The idea that Chicago Catholic schools travel to Florida, Texas and California to procure players -- or even could afford to if they wanted to -- is so ridiculous that it's almost not even worth bothering to refute. Yet the rumor persists. Thus, as long as people on internet message boards, in downstate, small town diners and on sports radio talk shows complain about the unfair advantage that those "cheating" Catholic schools have because they bring players in from all over the country, the rumor must be refuted. What's more, if downstaters who like to traffic in conspiracy theories about Chicago-area Catholic schools improperly recruiting players are truly sincere in their distaste for high school football programs that illegally recruit players, they might do well to turn their attention to their own back yard.
Anticipated Indignant Objection: "How can you say that Catholic schools didn't dominate this year when a bunch of them played for state championships!?!"
So you say, we're off-base with our argument that it was a relatively quiet year for Catholic schools in the IHSA playoffs because five Catholic schools played for state championships this past weekend in Champaign. How can we hold our position? The easy/quick answer is that nobody's complaining about Catholic school domination this year, so you know that Catholic schools didn't do that well. But that's probably a bit trite. It's true that several Catholic high schools did play for 2010 state championships, but aside from Montini Academy's (Lombard) championship in class 5A, no catholic school from Chicagoland won a state title. Chicago Mount Carmel -- one of the usual targets of anti-Chicago Catholic school ire, and the school that produced past and present NFL stars like Donovan McNabb, Matt Cushing, Simeon Rice and Greg McMurtry -- came up short against North Suburban (Park Ridge) public powerhouse Maine South (perhaps best known for producing U.S. Secretary of State Hillary Clinton) in 8A. Rockford Boylan hammered Marmion Academy to take home the 6A championship, but despite being Catholic, Boylan's Rockford location makes it immune to the argument that Chicago-area Catholic schools win all the state titles. Rockford is still decidedly not part of Chicagoland, no matter how far to the northwest the suburbs continue to sprawl.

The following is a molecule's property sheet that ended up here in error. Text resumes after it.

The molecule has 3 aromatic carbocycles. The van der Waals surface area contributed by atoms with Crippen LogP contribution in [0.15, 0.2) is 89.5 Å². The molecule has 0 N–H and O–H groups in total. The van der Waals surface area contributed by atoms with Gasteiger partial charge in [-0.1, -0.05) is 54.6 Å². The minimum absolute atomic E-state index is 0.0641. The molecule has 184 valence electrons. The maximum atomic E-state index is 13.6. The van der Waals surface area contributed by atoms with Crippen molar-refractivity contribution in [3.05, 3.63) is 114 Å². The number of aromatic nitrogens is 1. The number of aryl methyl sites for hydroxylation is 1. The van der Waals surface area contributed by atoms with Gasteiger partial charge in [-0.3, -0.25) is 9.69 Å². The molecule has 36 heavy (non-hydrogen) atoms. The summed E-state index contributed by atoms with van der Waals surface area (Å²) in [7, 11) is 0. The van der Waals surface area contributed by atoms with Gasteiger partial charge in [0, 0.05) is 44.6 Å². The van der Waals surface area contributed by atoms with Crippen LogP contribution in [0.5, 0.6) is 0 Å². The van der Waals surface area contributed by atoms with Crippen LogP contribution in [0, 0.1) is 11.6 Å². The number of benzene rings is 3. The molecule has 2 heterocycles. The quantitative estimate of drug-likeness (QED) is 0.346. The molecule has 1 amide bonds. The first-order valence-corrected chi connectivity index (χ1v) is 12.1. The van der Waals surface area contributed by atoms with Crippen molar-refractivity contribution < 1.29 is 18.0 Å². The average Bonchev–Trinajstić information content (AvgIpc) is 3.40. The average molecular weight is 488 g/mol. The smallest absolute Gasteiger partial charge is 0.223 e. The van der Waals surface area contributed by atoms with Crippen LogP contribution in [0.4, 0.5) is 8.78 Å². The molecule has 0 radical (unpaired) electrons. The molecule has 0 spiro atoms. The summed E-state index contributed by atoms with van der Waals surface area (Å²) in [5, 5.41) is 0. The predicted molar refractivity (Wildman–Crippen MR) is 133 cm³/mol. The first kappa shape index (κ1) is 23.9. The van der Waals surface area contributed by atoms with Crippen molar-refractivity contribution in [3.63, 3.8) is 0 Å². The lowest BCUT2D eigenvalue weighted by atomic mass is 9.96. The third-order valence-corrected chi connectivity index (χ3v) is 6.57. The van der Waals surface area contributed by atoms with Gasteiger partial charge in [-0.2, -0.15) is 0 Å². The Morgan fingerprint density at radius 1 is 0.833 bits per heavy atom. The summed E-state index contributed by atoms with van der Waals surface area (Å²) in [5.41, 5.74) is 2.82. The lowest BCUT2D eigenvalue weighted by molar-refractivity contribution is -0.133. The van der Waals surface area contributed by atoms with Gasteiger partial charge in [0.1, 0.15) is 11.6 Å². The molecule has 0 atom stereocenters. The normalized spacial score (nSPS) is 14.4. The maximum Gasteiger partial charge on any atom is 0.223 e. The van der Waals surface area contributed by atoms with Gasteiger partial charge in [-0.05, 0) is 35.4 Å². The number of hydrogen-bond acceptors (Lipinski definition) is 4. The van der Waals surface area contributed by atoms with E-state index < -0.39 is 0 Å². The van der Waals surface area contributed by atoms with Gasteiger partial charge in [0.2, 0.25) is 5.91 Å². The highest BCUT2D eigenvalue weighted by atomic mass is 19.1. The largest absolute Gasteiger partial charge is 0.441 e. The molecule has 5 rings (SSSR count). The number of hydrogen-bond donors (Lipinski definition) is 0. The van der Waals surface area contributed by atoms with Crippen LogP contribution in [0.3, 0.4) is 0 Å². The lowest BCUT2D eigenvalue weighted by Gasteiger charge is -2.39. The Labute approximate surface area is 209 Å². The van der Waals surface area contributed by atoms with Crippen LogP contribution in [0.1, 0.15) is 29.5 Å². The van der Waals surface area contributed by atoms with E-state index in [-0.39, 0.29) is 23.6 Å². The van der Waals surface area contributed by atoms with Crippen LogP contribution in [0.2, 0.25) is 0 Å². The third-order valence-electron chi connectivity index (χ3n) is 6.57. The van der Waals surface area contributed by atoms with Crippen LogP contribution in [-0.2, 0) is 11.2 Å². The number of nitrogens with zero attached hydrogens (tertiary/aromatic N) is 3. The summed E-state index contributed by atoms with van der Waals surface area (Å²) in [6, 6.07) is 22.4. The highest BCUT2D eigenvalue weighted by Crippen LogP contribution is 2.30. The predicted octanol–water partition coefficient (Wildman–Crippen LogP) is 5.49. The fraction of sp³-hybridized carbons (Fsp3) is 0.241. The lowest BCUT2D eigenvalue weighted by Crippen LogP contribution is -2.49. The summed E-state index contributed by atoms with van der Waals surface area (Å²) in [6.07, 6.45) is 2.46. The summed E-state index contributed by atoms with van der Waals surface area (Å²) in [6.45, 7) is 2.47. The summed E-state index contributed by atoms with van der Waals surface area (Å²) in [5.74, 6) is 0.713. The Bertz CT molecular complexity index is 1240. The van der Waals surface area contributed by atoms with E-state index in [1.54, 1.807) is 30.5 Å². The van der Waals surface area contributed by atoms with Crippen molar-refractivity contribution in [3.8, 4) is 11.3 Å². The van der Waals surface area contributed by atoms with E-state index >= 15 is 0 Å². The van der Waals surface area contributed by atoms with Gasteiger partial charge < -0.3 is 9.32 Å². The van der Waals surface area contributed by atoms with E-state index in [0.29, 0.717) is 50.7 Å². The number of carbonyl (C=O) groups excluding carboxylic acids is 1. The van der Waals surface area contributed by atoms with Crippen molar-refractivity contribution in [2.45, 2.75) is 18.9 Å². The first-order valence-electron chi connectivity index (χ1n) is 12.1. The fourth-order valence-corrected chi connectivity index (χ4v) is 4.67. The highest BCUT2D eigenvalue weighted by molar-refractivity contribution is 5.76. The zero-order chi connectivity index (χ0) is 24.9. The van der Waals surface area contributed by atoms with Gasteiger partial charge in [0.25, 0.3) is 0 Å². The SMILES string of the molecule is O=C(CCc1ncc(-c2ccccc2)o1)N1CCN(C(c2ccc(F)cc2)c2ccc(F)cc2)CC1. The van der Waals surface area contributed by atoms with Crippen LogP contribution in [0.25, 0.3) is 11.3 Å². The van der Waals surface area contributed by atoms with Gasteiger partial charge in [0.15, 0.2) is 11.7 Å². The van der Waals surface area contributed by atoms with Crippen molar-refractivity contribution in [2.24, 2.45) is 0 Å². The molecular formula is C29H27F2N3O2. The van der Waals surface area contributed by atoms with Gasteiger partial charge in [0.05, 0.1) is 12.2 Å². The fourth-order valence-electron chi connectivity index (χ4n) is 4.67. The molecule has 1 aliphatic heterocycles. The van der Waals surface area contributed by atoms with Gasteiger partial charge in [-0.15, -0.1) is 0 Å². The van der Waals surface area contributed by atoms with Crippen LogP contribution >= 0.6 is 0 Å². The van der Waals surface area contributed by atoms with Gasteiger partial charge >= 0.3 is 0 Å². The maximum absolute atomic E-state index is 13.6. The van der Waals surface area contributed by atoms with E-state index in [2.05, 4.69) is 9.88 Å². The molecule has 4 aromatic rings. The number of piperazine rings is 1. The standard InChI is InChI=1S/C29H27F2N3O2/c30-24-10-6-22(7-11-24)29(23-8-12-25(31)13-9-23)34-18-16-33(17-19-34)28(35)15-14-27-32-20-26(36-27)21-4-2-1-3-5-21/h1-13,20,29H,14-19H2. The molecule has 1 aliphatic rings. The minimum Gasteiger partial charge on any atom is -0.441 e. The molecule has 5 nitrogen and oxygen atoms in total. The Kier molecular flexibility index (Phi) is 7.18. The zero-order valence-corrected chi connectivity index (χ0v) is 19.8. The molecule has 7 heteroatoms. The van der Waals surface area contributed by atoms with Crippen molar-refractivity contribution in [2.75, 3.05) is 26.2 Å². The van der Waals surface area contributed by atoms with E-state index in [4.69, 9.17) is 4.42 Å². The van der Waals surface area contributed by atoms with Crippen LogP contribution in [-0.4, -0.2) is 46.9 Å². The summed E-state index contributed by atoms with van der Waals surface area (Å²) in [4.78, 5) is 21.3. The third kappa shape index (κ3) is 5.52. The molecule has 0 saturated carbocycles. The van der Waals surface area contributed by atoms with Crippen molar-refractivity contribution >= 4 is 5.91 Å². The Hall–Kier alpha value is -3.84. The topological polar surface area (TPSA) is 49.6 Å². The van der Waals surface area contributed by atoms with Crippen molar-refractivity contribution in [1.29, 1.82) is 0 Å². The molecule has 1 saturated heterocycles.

The same applies to tiny Sterling Newman High School, which won the class 2A state title. Newman is a Catholic school, but rural Sterling is a long way from Chicago, both geographically and culturally.
Rock Island Alleman lost to Rochester in class 4A. Alleman is a small Catholic school on the Illinois side of the Quad Cities -- it sits atop a hill overlooking the Mississippi River Valley, right across the river from Davenport, Iowa. Alleman's Rock Island campus is slightly over 150 miles west of Chicago. The Quad Cities cannot go "toe-to-toe" with the Chicago area when it comes to producing IHSA champions, but that doesn't change the fact that the Quad Cities area has produced many good football teams over the years, as there's a strong high school football tradition in that part of the state. Rock Island, Moline and East Moline have traditionally field strong football programs, even though they rarely have the opportunity play for state championships. Alleman has also had some good teams through the years, but with the school's small enrollment, the football program is a long way off from being a dominant football power that can seriously challenge Chicago area Catholic schools on an annual basis.
So in the wake of Thanksgiving weekend 2010, the anti-Catholic school contingent is keeping a low profile, for Catholic schools from Chicagoland failed to dominate this year's addition of the IHSA football playoffs. Montini's state title in class 5A notwithstanding, Chicago-area Catholic schools were relatively quiet in '10. Sure, Mt. Carmel was the runner-up in 8A, and that's certainly nothing to disregard. But the old wives' tale that public schools don't have a fighting chance in the IHSA football playoffs because the unscrupulous, "cheating" Chicago-area Catholic schools dominate high school football in Illinois appears to have been put to rest over Thanksgiving weekend.
At least for this year.